Hat in Hand at the Hatter's
By ice rivers
With visual vocabulary firmly in place and with destiny drawing closer to revelation, I made an appointment to meet the Master Hatter.
Lynn and I went to lunch before the appointment and our conversation dangled a few minutes past the appointed time to meet the Hatter.
We arrived late and were informed in no uncertain terms that we would have to wait because the Hatter "is a busy man".
Or we could just leave.
We waited an hour in his tiny vestibule while people came and went, collecting their laundry.
Eventually, the Hatter made his way to the counter of the dry cleaning establishment that serves as a front for his creativity. He makes his hats in the back. The dry cleaning joint is the cottage for his industry.
It became crystal clear immediately that when you talk to a clear eyed man like the Hatter about hats, you better know what the hell you're talking about and if you don't have the coin or the courage to purchase the hat that you better know what you're talking about well then, he knows that you know that he knows that you're just wasting his time as well as your own, only his time is more valuable than yours because he knows what he's doing and you don't know what the hell you're doing.
I told him I was in the market for a hat. I told him about the Doc Zilla hat; how I had come to own it and lose it. He seemed interested or at least interested enough to ask the essential question.
"So, what kind of hat are you looking for?"
I knew the answer, sort of.
I told him I had just seen "The Aviator" and the hat in that movie was exactly the hat that I had lost and wanted to regain. I asked him if he had ever seen The Aviator.
As soon as I asked him that question, something in his demeanor changed. Up to the Aviator question he had been more business like than friendly, more challenging than engaging. He was sizing me up. As a hat maker, size definitely mattered.
At that point, he invited us to step out of the vestibule, past the counter, past the racks and racks and racks of other people's clothing. The Hatter invited us into the backroom where he interviewed serious hat seekers.
We had passed the entrance exam.
As we made our way to the inner sanctum, we passed a stool upon which was a beauty of a hat.
"Now, that's a hat", I said in passing.
"That's MY Hat" replied the Master Hatter.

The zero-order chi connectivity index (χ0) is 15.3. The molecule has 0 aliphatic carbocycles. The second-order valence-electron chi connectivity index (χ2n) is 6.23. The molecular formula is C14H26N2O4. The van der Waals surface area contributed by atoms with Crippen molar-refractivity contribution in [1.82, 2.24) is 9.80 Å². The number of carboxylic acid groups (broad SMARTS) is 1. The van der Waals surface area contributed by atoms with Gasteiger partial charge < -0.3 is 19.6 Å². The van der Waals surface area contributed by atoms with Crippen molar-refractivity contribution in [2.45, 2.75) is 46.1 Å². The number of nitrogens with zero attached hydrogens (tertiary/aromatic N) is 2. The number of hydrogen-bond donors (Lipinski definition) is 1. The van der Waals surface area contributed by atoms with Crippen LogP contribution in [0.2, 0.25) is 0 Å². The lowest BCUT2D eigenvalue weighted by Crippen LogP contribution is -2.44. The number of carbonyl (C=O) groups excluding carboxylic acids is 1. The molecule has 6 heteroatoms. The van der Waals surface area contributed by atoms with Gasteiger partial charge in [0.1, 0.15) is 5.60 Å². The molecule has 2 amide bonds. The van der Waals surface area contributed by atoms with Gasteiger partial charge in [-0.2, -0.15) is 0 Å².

I still lack the chapeau vocab to describe that hat on the stool but suffice it to say that a hat made by a master hat maker for his own dome is indeed a joy to behold. The Hatter picked up on my joy regarding his hat which made the dozen steps into his back room much less threatening.
I knew the Hat makers name but he didn't know mine. Many more people seek the Hat Master than are sought by him. I had told him my name when I called to make the appointment. I told him my name again when we met at the counter. When we got to the backroom, he told me something I already knew and asked me something that I had already told him.
"My name is Brown" said the Hat Maker, what's yours?"
After he said Brown, I resisted the urge to say "if you tell me again, I'm gonna knock ya down".
"They call me Ice" I said.
Brown resisted the urge to say "that's cool".
We shook hands.
"Now, tell me again. What kind of hat do you have in mind?"
"Did you see The Aviator?", I replied again.
"Oh yeah" said Brown.
Once again, I felt more at ease, more connected. Movies are readily available cultural metaphors. Whenever we share metaphor we share a bit of truth.
"Leonardo DiCaprio was wearing my hat in that movie. Do you remember that hat? That hat is my hat or should I say that hat was Doc Zilla's. THAT is Exactly the hat I'm looking for.
"Exactly THAT hat?" Brown asked
"Exactly", I asserted.
Brown said " Look at the top of that hat rack. Do you see that hat? That is exactly the hat in the Aviator. Reach up and get it. Take a look for yourself".
I followed his directions. I pilled the hat down and took a close look.
"It looks like the Aviator hat" I estimated.
"I've got news for you Ice. Not only does it look a lot like the hat DiCaprio wore in the movie. It IS the hat he wore. I made that hat for the movie and you've got that hat right in your hands."
"THIS is the hat that Leo wore in the movie? What's it doing here?"
"Often when I make hats for movies, they send the hats back to me. I hold on to the hats and keeps them safe in case the film makers have to reshoot a scene and they don't want to screw up the continuity. That's the actual hat I made for Martin Scorcese to use in the Aviator to go on the head of Howard Hughes as played by Leonardo DiCaprio.
"Leo wore this hat," I asked incredulously.
"That EXACT hat" said Brown.
I tried on the hat.